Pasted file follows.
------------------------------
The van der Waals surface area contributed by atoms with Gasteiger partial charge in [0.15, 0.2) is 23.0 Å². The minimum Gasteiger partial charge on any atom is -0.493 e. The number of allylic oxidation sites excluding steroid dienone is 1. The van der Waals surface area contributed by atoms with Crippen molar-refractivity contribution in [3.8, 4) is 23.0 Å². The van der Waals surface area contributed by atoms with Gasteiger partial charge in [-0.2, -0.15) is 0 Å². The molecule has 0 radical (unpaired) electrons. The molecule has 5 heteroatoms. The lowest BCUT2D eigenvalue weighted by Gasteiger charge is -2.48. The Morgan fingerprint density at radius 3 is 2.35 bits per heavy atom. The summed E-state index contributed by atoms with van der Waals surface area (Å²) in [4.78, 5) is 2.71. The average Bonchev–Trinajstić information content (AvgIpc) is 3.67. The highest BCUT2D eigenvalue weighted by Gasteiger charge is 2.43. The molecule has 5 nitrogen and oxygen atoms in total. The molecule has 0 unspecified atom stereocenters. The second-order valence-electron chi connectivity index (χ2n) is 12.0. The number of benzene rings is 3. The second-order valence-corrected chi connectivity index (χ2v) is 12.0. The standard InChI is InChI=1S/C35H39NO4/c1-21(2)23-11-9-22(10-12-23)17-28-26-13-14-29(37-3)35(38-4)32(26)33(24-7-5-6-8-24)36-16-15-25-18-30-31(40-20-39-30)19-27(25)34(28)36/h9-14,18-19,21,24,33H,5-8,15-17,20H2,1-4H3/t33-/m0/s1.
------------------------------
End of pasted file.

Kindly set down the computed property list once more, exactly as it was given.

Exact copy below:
The van der Waals surface area contributed by atoms with Gasteiger partial charge in [0.15, 0.2) is 23.0 Å². The minimum Gasteiger partial charge on any atom is -0.493 e. The number of allylic oxidation sites excluding steroid dienone is 1. The van der Waals surface area contributed by atoms with Crippen molar-refractivity contribution in [3.8, 4) is 23.0 Å². The van der Waals surface area contributed by atoms with Gasteiger partial charge in [-0.2, -0.15) is 0 Å². The molecule has 0 radical (unpaired) electrons. The molecule has 5 heteroatoms. The lowest BCUT2D eigenvalue weighted by Gasteiger charge is -2.48. The Morgan fingerprint density at radius 3 is 2.35 bits per heavy atom. The summed E-state index contributed by atoms with van der Waals surface area (Å²) in [4.78, 5) is 2.71. The average Bonchev–Trinajstić information content (AvgIpc) is 3.67. The highest BCUT2D eigenvalue weighted by Gasteiger charge is 2.43. The molecule has 5 nitrogen and oxygen atoms in total. The molecule has 0 unspecified atom stereocenters. The second-order valence-electron chi connectivity index (χ2n) is 12.0. The number of benzene rings is 3. The second-order valence-corrected chi connectivity index (χ2v) is 12.0. The standard InChI is InChI=1S/C35H39NO4/c1-21(2)23-11-9-22(10-12-23)17-28-26-13-14-29(37-3)35(38-4)32(26)33(24-7-5-6-8-24)36-16-15-25-18-30-31(40-20-39-30)19-27(25)34(28)36/h9-14,18-19,21,24,33H,5-8,15-17,20H2,1-4H3/t33-/m0/s1.